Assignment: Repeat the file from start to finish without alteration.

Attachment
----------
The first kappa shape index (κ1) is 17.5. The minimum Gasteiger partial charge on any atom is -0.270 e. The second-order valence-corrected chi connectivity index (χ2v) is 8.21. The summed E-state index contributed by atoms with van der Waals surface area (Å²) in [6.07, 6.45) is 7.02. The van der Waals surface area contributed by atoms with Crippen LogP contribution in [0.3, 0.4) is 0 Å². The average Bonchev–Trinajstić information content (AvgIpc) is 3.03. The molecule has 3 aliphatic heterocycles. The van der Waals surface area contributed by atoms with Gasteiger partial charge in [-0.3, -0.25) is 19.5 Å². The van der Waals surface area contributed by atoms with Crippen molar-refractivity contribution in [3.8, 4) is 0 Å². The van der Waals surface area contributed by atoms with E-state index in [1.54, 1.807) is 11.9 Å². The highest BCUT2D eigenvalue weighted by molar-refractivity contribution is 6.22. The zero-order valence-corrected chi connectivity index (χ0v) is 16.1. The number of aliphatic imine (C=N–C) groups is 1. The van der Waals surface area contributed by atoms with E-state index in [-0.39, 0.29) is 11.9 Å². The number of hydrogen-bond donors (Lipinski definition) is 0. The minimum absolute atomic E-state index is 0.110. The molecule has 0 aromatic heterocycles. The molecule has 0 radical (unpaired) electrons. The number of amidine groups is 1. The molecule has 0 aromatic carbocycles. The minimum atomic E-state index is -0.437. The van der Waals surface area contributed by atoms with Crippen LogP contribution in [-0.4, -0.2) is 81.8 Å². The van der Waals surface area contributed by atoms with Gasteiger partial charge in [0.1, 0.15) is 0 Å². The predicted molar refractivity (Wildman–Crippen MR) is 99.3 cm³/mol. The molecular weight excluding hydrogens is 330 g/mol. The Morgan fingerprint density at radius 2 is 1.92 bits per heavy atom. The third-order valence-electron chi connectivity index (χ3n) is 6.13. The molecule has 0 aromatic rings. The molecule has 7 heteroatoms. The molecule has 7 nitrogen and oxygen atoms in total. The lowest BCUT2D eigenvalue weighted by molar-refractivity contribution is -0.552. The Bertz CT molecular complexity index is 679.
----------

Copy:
The first kappa shape index (κ1) is 17.5. The minimum Gasteiger partial charge on any atom is -0.270 e. The second-order valence-corrected chi connectivity index (χ2v) is 8.21. The summed E-state index contributed by atoms with van der Waals surface area (Å²) in [6.07, 6.45) is 7.02. The van der Waals surface area contributed by atoms with Crippen LogP contribution in [0.3, 0.4) is 0 Å². The average Bonchev–Trinajstić information content (AvgIpc) is 3.03. The molecule has 3 aliphatic heterocycles. The van der Waals surface area contributed by atoms with Gasteiger partial charge in [-0.3, -0.25) is 19.5 Å². The van der Waals surface area contributed by atoms with Crippen molar-refractivity contribution in [3.8, 4) is 0 Å². The van der Waals surface area contributed by atoms with E-state index in [1.54, 1.807) is 11.9 Å². The highest BCUT2D eigenvalue weighted by molar-refractivity contribution is 6.22. The zero-order valence-corrected chi connectivity index (χ0v) is 16.1. The number of aliphatic imine (C=N–C) groups is 1. The van der Waals surface area contributed by atoms with E-state index in [-0.39, 0.29) is 11.9 Å². The number of hydrogen-bond donors (Lipinski definition) is 0. The minimum absolute atomic E-state index is 0.110. The molecule has 0 aromatic heterocycles. The molecule has 0 radical (unpaired) electrons. The number of amidine groups is 1. The molecule has 0 aromatic carbocycles. The minimum atomic E-state index is -0.437. The van der Waals surface area contributed by atoms with Crippen LogP contribution in [-0.4, -0.2) is 81.8 Å². The van der Waals surface area contributed by atoms with Gasteiger partial charge in [0.1, 0.15) is 0 Å². The predicted molar refractivity (Wildman–Crippen MR) is 99.3 cm³/mol. The molecular weight excluding hydrogens is 330 g/mol. The Morgan fingerprint density at radius 2 is 1.92 bits per heavy atom. The third-order valence-electron chi connectivity index (χ3n) is 6.13. The molecule has 0 aromatic rings. The molecule has 7 heteroatoms. The molecule has 7 nitrogen and oxygen atoms in total. The lowest BCUT2D eigenvalue weighted by molar-refractivity contribution is -0.552. The Bertz CT molecular complexity index is 679.